Canadians might have been forgiven for thinking, when the election was called way back in August, that an 11-week campaign would give the parties plenty of time to discuss all the issues. But at about the halfway mark, it seems a lot of things are being left unsaid: some ask, where’s the discussion on healthcare? On Canada’s response to the Syrian refugee crisis? On access to justice? On plans to fill the legislative gap following the Supreme Court’s Carter decision?
At the August Council meeting that preceded the CBA Legal Conference in Calgary, members passed a resolution calling on the CBA to urge the government to amend the Criminal Code to align with Carter and to urge provincial and territorial governments to pass harmonizing legislation to establish “clear pathways for timely access to physician-assisted dying” along with clear procedural safeguards and a system of oversight.
The high court gave the government a year to rewrite the law to make it legal for doctors to help terminally ill and mentally competent people end their lives.
On August 14 Darren Greer, an award-winning author from Nova Scotia, sent a call out to his Facebook friends looking for those willing to donate time or money to an identification clinic.
“I'm looking to start an ID clinic here in Halifax, helping the homeless get ID so they can vote in October (and vote according to the dictates of their own conscience),” wrote Greer. “We'll need about 500 dollars to get a birth certificate and provincial photo ID for ten people to start. If you're interested in helping out, either financially or with some of the leg work, let me know. If this 10 goes well we'll keep doing it.”
Part of the impetus for the ID clinic was the passage of the Fair Elections Act, which critics have said will make it more difficult for people in marginalized communities, those without money for or easy access to the government identification that will now need to be shown at the polling station, to vote.
About 20 years ago, when Provincial Court of Alberta Family and Youth Court judge Todd Larochelle was in practice, a client who was seeking divorce discussed with him the possibility of getting a restraining order against her spouse – she was afraid he might become violent. She decided not to get a restraining order and Larochelle went off on vacation to Hawaii. Two weeks later when he came back, he found out that the husband had indeed become violent; he had come to Larochelle’s office first looking for him, then went to his wife’s office and killed her, then camped outside the family home, waiting for the children with the intention of killing them. Police surrounded and killed him first.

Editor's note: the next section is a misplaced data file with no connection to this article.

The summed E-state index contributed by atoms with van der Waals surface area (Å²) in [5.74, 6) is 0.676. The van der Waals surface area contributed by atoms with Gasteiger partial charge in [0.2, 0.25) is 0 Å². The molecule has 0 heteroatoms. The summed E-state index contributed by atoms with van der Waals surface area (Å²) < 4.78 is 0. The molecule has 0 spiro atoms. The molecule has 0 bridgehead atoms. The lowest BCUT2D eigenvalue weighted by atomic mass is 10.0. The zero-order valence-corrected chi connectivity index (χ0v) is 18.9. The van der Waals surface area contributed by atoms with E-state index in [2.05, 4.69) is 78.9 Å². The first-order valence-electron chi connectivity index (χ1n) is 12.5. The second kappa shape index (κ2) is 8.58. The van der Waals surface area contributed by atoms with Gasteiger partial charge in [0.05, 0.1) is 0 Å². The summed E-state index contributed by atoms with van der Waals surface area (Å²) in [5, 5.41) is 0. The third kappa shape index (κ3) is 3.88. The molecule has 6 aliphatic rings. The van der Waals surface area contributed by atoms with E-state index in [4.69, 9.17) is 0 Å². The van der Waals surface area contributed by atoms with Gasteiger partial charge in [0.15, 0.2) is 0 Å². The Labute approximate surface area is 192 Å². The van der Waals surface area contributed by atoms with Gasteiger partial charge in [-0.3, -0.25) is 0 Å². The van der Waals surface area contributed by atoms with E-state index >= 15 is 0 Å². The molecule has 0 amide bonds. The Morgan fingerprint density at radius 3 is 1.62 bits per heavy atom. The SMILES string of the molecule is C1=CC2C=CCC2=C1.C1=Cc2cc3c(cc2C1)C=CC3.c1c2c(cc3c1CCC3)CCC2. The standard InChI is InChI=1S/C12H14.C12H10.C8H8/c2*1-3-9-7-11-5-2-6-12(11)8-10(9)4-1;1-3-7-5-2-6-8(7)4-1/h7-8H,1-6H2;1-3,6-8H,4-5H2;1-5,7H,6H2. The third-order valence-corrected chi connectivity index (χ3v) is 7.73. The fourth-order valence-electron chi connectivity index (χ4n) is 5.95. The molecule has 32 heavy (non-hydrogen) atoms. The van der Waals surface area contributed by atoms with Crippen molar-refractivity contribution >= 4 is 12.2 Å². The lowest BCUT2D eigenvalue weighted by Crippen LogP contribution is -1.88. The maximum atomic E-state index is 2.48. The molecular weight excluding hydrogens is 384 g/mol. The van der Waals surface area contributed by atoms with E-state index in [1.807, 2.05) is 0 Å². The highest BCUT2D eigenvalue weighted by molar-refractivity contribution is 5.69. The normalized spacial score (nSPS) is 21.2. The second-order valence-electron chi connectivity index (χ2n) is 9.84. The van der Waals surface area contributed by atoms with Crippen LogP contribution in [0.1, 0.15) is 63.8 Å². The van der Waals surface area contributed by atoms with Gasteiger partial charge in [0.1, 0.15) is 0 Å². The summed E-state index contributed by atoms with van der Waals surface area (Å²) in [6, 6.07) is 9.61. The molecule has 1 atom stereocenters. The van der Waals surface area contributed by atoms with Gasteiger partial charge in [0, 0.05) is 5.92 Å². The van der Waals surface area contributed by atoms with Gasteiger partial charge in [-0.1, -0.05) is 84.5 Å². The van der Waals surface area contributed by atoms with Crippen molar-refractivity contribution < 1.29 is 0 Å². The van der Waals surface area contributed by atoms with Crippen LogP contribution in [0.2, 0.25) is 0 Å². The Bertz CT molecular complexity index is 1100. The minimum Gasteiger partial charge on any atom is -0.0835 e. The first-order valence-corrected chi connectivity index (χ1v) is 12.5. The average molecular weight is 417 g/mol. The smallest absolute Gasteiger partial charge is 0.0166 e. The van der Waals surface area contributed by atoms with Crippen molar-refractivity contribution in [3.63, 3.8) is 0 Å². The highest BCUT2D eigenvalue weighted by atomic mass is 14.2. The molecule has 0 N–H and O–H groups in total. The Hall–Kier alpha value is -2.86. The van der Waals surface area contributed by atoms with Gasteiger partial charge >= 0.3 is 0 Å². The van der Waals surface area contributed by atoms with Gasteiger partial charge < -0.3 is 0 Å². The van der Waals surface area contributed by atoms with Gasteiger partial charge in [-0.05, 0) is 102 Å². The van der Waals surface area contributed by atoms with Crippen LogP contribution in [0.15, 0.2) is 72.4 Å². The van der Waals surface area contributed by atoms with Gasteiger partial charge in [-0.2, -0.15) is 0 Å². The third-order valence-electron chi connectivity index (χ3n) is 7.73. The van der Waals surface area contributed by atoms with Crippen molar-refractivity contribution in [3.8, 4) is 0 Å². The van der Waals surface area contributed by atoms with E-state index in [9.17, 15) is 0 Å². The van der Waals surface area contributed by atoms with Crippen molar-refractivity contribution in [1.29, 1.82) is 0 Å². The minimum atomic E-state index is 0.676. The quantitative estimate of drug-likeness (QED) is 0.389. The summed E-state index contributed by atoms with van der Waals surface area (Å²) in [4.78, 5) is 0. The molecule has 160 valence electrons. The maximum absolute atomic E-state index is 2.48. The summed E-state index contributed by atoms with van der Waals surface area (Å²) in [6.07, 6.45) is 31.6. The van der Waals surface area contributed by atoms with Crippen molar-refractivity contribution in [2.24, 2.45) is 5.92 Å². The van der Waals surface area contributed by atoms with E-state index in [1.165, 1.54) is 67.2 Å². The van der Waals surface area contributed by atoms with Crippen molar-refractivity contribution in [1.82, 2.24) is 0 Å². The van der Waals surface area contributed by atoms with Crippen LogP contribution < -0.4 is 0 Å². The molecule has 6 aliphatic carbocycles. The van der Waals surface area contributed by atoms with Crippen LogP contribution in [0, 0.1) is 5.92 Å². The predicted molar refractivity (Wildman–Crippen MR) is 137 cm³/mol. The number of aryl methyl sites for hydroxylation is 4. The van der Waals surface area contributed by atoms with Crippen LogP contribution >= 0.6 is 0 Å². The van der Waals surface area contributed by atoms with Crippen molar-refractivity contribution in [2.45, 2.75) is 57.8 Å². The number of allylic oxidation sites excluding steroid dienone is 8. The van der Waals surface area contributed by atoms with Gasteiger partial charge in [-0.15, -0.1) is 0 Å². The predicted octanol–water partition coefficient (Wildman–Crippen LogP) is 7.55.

Larochelle still has trouble going on vacation, he told a panel discussion on compassion fatigue at the CBA Legal Conference in Calgary.
Much of litigation is acting, actor, comedian, former McInnis Cooper lawyer and all-round interesting Haligonian Bob Mann, told a standing-room only crowd at the CBA Legal Conference in Calgary on Saturday.
In his presentation, titled Think on Your Feet – Present Like a Pro, Mann said litigating is in a way like theatre, where litigators are the actors putting on a planned performance, a show. It’s not lying, it’s trying to present something in the best way you can present it.
Len Brody is no futurist. He made that point clear during his keynote presentation to the CBA Legal Conference in Calgary on Saturday.
If someone calls himself a futurist, stop listening to him, said Brody, the founder of five startups and counting. It’s only really possible to see 720 days into the future, he said.
But that being said, he was pretty clear on what needs to be the future of the legal profession: planned self-destruction.
Kim Covert is a writer and editor at the CBA. / Kim Covert est rédactrice et éditorialiste à l’ABC.